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Irish

EMPower agrees €160m Irish wind farm deal linked to New Zealand pensions

 

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Seven wind farms are in line for funding

Irish wind-energy developer EMPower and a New Zealand-based alternative-asset manager are to pump as much as €160m into seven green field wind farms in the south-west of Ireland.

Dublin-based EMPower, which has 1,000 megawatts of wind projects under development in Africa and north-west Europe, has seven Irish sites at varying stages of the permitting process.

It has agreed a new 50-50 partnership with Morrison & Co, which is backed by a number of major Australian and New Zealand pension funds, to develop the seven wind farms.

"Initially, we have jointly made an investment of €10m into development equity and that will translate into a jointly-funded construction equity investment of somewhere between €100m and €150m between 2023 and 2026," said EMPower chief executive Diarmuid Twomey.

The exact amount will depend on how each of the seven sites fares in the planning and regulatory process. The partnership ultimately aims to jointly develop a 300-megawatt portfolio of green field wind farm sites in Ireland. About half of that total was in reality likely to reach the construction phase under the current funding arrangements due to attrition in the planning process, he said.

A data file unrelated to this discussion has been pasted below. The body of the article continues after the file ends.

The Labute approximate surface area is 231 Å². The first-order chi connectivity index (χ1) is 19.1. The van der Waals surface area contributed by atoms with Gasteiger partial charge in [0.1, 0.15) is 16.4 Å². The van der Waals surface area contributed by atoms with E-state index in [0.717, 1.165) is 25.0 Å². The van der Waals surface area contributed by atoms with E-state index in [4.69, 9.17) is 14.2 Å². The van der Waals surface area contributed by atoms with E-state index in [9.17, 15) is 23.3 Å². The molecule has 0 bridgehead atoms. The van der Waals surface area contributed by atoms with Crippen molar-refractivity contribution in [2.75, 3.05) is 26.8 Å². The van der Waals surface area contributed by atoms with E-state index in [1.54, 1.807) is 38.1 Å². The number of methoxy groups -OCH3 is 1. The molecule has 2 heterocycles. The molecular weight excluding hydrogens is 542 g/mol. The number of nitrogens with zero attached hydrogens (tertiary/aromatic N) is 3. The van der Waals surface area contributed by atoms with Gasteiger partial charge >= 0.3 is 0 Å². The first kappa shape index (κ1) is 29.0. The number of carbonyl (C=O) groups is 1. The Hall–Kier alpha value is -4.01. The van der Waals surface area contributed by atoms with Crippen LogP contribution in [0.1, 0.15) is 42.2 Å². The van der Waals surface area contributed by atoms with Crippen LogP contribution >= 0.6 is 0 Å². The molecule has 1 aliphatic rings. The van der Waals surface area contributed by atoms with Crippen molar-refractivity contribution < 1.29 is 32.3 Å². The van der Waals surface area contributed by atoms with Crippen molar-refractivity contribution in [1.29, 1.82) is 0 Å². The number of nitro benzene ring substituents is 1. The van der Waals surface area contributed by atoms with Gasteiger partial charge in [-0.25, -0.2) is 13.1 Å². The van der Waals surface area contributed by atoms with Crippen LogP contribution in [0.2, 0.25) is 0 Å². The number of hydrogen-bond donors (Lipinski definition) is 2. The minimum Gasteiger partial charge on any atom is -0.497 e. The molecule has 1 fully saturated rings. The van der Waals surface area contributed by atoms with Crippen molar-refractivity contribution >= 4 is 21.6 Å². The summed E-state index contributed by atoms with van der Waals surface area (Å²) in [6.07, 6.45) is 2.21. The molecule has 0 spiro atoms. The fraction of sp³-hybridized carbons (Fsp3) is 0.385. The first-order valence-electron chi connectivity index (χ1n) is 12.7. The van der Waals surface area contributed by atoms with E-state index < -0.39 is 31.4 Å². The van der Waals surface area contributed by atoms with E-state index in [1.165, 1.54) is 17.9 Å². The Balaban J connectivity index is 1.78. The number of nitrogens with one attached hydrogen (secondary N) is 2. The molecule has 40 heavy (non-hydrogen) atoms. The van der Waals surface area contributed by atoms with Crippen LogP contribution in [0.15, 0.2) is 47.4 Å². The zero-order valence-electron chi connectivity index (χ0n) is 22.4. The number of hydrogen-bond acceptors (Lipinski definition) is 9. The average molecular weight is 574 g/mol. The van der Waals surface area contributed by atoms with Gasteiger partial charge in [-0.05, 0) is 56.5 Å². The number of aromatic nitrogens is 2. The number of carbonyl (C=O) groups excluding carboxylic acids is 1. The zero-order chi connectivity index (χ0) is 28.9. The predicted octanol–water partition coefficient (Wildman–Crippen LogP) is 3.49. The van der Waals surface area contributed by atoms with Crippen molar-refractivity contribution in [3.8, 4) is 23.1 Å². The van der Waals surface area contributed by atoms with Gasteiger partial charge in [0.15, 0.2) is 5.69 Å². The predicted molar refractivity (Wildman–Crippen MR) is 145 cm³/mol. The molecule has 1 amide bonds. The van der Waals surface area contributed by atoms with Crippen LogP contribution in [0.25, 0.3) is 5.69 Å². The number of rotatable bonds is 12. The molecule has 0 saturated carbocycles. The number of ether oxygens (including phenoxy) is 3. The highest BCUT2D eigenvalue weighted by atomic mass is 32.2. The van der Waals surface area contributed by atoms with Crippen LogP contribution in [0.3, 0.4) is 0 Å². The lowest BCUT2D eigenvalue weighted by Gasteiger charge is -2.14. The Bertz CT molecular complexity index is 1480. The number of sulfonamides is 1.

"Everything is up and running in terms of wind measurement and grid studies, as well as environmental assessments," Twomey added.

EMPower had until recently largely focused on overseas projects, but that has changed in the past 18 months.

"Ireland is an attractive market again. The big reason for us to refocus is the reform that has taken place in the grid application process. The second reason is the Government's Climate Action Plan, which talks about trebling installed capacity for renewable energy between 2020 and 2030."

The industry in Ireland had suffered due to stagnation around regulatory issues in the past, he said. But the new Irish Renewable Electricity Support Scheme (RESS) - which will provide State subsidies to clean energy projects - has created renewed interest. Access to the subsidy scheme will be decided by competitive auctions between developers of renewable projects.

"Morrison is one of a huge number of foreign funds looking to find a way into the market to participate in the RESS auctions. The right noises are coming out of Government but I won't count chickens because it still needs to be proven yet."

In total, Morrison has put together a €220m funding facility for renewable projects in the European market that it announced last week.

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